Monday, November 19, 2007

Douglas Murray and His Monstrous Plus-Minus

So you go over to the ESPN stats site right now, and you'll see that Douglas Murray (can't I call you Doug?) is tied for the league lead in plus-minus, at +15, tied with Chris Phillips. Holy God! That's a pretty amazing stat, given that the Sharks are +10 overall (including PP) while the Sens are +20.

I've never put a huge amount of stock in plus-minus as a purely defensive measure, because lots of things can skew it. I did an analysis once that showed that teams with a poor power play generally have players with a higher +/- than teams with a good power play. It makes sense. If you don't score on the PP, that means a higher percentage of your goals must come on even strength (ES), which boosts your +/-. Only ES and short handed goals count as a plus. And only ES and SH goals against count for a minus.

In my view, when you're rating a defensive defenseman, you really want only half of what the +/- stat give you. You want ES goals against only, because a defenseman's job is to prevent goals, not score them. If Larry gives up 20 ES goals, but they score 21 when he's on the ice, he's +1. And if Pete gives up no goals, and scores 1, he's +1, just like Larry. But Pete is a much better defensemen than Larry.

So let me start with a little factoid: Douglas Murray has not been on the ice for a even strength goal against since October 18th vs. Detroit. That means, he's been perfect for 10 games, over a month. Unbelievable.

The NHL doesn't publish this information exactly (you'd have to pore through the game logs) but luckily there are some good stats sites out there, and I turned to hockeynumbers.com. They have a stat called EH-, which is defined as "Goals against average while on ice @ even strength". They don't publish the formula, but I'm assuming it's goals per 60 minutes of time. Murray is the best on the Sharks, with an EH- of 0.3. If that means what I think it means, that's pretty astounding. Just for the record, and unsurprisingly, Alexei Semenov is the worst with an EH- of 4.1 (Kaspar is technically worse, but he only played 3 games).

So I went overboard, as I usually do, and made a spreadsheet. Here's the list of the top 10 defensemen in the NHL this year (who have played over 10 games) in EH- (and I have no idea why there's a big gap here):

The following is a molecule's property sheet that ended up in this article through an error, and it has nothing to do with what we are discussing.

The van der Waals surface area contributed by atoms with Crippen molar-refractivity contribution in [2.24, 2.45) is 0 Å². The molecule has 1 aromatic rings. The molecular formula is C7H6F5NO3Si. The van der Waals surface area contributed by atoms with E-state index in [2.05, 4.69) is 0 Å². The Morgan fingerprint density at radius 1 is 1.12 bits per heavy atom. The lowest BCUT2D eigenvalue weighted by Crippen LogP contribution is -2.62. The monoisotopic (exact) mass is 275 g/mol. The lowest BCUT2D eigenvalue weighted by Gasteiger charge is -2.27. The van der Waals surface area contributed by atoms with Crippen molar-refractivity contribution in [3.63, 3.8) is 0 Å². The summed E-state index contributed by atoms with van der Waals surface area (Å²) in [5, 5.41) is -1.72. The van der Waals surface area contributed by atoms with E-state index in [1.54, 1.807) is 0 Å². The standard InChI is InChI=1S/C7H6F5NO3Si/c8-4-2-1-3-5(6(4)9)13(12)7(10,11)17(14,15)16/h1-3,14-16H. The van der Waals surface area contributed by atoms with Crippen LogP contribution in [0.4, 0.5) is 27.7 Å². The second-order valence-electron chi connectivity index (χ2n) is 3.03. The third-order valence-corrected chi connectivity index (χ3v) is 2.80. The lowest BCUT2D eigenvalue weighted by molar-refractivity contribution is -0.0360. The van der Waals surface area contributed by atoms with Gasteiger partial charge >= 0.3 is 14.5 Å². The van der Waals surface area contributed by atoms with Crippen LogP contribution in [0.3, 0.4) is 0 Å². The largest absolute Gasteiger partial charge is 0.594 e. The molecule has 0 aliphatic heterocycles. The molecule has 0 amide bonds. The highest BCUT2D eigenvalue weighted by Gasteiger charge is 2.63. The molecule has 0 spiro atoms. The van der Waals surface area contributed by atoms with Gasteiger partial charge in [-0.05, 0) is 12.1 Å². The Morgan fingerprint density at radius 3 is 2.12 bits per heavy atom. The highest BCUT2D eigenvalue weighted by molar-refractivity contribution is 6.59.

PlayerGames PlayedEH-
Douglas Murray (SJ)150.3
Petteri Nummelin (MIN)150.3
Alexander Edler (VAN)120.4
Mike Stuart (BOS)180.9
Glen Wesley (CAR) 210.9
Nicklas Lidstrom (DET)201.0
Marek Malik (NYR)121.0
Ville Koistinen (NAS)131.1
Luke Richardson (OTT)161.1
Marc Staal (NYR)201.2
Murray leads the league. Chris Phillips, the man who is tied with Murray at +15, is not in the top 20 (1.6). There are other factors that can skew this stat, like strength of linemates and strength of opposition, but this is a better raw stat than regular +/-. Douglas Murray has been one of the best two or three defensive defenseman in the NHL this year.

4 comments:

Can'tStoptheGrier said...

Great stuff Mikey. Like we've both said in the last few weeks, Murray has really come into his own. The pairing of Murray and McLaren has been extremely effective.

Earl Sleek said...

(and I have no idea why there's a big gap here):

HTML code is a bitch, that's why.

If you put an (enter) at the end of each line of code, it will put those (enters) at the start of the table.

Basically, you need to remove all the (enters) from the code, usually found between the end tag for one row and the beginning tag from the next.

Mike said...

I edited the HTML directly for this post, and there are no <br>s in there at all. Stupid Blogger.

Jesse said...

Great info! I was wondering what to think about Murray's start. It's difficult to assess strong defensemen, even when watching them play, because when they are doing well they are invisible -- unlike how easy it is to tell when they suck (ie, Carle getting burned all the time).